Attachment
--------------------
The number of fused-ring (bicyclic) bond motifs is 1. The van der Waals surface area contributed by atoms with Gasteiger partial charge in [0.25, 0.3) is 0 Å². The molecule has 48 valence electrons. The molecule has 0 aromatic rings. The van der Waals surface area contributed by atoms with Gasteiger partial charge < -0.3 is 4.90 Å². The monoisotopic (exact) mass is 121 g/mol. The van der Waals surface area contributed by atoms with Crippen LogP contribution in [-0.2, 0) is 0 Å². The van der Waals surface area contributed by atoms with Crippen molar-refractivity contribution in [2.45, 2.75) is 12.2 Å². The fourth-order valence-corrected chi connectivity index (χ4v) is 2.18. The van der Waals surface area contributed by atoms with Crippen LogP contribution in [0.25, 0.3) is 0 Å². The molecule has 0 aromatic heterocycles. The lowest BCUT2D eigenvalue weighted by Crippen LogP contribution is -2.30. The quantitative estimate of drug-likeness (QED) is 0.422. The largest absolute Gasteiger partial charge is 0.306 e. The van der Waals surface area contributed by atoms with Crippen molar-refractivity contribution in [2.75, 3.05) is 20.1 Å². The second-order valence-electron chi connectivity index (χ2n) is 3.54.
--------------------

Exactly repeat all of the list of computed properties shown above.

The number of fused-ring (bicyclic) bond motifs is 1. The van der Waals surface area contributed by atoms with Gasteiger partial charge in [0.25, 0.3) is 0 Å². The molecule has 48 valence electrons. The molecule has 0 aromatic rings. The van der Waals surface area contributed by atoms with Gasteiger partial charge < -0.3 is 4.90 Å². The monoisotopic (exact) mass is 121 g/mol. The van der Waals surface area contributed by atoms with Crippen LogP contribution in [-0.2, 0) is 0 Å². The van der Waals surface area contributed by atoms with Crippen molar-refractivity contribution in [2.45, 2.75) is 12.2 Å². The fourth-order valence-corrected chi connectivity index (χ4v) is 2.18. The van der Waals surface area contributed by atoms with Crippen LogP contribution in [0.25, 0.3) is 0 Å². The molecule has 0 aromatic heterocycles. The lowest BCUT2D eigenvalue weighted by Crippen LogP contribution is -2.30. The quantitative estimate of drug-likeness (QED) is 0.422. The largest absolute Gasteiger partial charge is 0.306 e. The van der Waals surface area contributed by atoms with Crippen molar-refractivity contribution in [2.75, 3.05) is 20.1 Å². The second-order valence-electron chi connectivity index (χ2n) is 3.54.